The 'New Energy Economy:' An Exercise in Magical Thinking

Summary of Study

Bottom Line: Hydrocarbons supply over 80% of the world’s energy. They are cheaper and more reliable than the renewable energy systems like wind and solar being advocated for today. There is no possibility that the world is undergoing – or can undergo – a near-term transition to a "new energy economy." And if one is ever to arise, it must come from a return to basic scientific research. 

Hydrocarbons (oil, natural gas, and coal) are easily the world’s principal energy resource today and will continue to be so for the foreseeable future. That is because hydrocarbons are, so far, the most optimal ways to power what society needs and wants.

Oil, natural gas, and coal are the centerpiece of a global economic system that continues to need more energy, meaning that their use rates can only increase.  Technology has continually improved society’s energy efficiency. But far from ending global energy growth, efficiency has enabled it. The develped West has demonstrated to the still developing world that always available energy is a necessity.

Higher costs and basic physics suggest that renewable energies and their accompanying battery systems will still account for just a small portion of the world’s energy supply. Europe is a prime example showing that those countries seeking the most renewable energy development have the highest energy prices. These higher costs are not an option for the still developing world where the vast majority of new energy demand will take place. Further, there are a variety of hidden costs of a “green grid” fueled by renewables that should not continue to go ignored.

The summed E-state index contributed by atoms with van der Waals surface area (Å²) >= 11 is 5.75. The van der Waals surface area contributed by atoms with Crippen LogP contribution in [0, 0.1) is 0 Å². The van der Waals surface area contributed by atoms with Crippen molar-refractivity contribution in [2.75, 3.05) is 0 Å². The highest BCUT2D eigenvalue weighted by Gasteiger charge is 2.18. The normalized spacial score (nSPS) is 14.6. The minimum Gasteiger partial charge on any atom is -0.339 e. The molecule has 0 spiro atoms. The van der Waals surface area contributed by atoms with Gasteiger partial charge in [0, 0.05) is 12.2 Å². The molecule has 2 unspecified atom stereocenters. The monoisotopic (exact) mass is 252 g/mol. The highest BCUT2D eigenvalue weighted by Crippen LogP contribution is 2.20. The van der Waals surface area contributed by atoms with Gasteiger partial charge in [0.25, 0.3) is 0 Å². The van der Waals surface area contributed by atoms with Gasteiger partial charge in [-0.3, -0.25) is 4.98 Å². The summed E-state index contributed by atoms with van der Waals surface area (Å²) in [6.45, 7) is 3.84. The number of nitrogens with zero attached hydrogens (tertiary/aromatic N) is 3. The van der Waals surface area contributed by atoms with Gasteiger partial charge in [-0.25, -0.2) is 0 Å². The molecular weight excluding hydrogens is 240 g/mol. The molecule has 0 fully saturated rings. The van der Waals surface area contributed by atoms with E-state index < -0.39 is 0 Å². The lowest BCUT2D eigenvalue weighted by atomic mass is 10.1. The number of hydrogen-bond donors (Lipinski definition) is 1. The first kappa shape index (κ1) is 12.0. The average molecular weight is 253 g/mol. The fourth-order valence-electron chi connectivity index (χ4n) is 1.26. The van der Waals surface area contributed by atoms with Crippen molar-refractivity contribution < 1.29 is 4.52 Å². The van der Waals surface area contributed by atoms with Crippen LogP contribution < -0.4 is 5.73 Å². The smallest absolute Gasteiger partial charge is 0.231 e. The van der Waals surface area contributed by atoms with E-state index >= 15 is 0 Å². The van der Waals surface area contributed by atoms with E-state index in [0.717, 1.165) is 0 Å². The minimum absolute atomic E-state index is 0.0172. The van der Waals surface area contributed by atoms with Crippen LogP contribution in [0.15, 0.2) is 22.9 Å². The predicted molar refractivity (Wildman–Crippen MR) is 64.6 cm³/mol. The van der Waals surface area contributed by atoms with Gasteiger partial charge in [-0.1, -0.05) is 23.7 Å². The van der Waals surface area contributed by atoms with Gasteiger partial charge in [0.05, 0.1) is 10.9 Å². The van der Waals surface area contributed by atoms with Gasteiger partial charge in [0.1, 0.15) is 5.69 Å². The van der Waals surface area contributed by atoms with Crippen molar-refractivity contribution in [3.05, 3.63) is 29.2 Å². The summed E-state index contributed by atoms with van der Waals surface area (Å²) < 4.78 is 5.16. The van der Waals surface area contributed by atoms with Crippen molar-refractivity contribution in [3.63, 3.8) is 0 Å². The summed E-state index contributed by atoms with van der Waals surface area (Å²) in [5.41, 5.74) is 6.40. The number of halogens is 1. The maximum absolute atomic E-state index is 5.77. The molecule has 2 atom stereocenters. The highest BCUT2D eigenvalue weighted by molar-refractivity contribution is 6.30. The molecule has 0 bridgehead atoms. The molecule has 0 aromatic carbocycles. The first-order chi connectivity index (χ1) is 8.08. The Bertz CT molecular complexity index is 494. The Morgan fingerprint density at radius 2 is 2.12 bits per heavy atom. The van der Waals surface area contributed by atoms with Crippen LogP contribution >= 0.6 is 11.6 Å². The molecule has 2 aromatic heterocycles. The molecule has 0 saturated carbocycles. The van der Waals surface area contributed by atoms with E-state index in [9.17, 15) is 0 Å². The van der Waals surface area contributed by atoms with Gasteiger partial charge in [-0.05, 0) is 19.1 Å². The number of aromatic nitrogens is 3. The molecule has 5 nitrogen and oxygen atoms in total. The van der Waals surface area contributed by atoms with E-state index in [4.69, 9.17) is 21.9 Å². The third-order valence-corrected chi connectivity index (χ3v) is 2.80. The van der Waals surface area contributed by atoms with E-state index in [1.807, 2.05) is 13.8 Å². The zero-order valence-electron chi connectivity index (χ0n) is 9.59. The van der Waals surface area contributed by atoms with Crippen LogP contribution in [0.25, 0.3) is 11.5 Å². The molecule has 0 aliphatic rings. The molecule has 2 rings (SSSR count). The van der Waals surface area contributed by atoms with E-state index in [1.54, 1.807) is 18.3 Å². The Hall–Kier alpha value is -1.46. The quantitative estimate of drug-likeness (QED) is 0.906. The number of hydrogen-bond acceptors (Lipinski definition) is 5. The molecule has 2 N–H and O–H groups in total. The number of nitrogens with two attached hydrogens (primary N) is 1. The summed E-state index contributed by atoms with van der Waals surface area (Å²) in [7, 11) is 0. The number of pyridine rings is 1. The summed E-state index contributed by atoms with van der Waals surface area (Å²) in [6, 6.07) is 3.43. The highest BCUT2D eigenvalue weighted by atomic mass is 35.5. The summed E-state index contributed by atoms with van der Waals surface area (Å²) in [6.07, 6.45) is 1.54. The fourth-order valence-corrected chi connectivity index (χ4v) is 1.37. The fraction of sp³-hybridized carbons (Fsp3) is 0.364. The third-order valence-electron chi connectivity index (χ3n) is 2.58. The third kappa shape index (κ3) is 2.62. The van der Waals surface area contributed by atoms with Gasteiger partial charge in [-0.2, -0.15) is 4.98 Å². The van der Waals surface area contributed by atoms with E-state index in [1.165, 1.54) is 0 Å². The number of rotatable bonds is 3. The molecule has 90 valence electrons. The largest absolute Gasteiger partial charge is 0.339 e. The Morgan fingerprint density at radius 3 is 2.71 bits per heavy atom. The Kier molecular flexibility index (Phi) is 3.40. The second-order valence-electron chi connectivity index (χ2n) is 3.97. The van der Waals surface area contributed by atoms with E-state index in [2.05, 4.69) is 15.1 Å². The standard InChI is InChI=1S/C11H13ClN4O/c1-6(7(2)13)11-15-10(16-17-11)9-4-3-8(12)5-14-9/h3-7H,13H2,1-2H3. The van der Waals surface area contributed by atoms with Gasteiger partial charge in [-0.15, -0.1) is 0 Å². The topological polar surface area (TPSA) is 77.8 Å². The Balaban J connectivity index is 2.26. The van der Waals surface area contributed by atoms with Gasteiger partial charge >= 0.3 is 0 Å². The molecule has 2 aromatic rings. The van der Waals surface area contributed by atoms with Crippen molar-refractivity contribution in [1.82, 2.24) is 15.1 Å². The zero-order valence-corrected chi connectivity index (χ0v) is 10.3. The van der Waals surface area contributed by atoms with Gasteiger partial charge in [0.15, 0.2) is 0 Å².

Sometimes, the established technology is the best solution and nearly immune to disruption. Hydrocarbons, bricks, concrete, and stone are examples of this not “old” but “optimal” reality. The “new energy economy” that some are demanding in the near-term is simply not possible and currently sits beyond the horizon.

And an energy revolution will only come from the pursuit of basic sciences. Almost all private-sector R&D spending and the majority of government R&D is directed at “development” and not basic research. If policymakers want a revolution in energy technology, the single most important action would be to radically refocus and expand support for basic scientific research.

Read the full study here

Feature Charticle

European Wind/Solar Capacity and Electricity Prices

Manhattan Institute



  • Human society demands always available energy, explaining why hydrocarbons have long dominated. 
  • Physics and higher costs will limit the future contribution of wind, solar, and their accompanying battery systems. 
  • Technological advance and higher efficiency work to increase the need for energy. 
  • Hydrocarbons are not "old" but "optimal."
  • There will be no near-term "new energy economy," and one can only eventually come from the pursuit of basic sciences.

Read the full study here: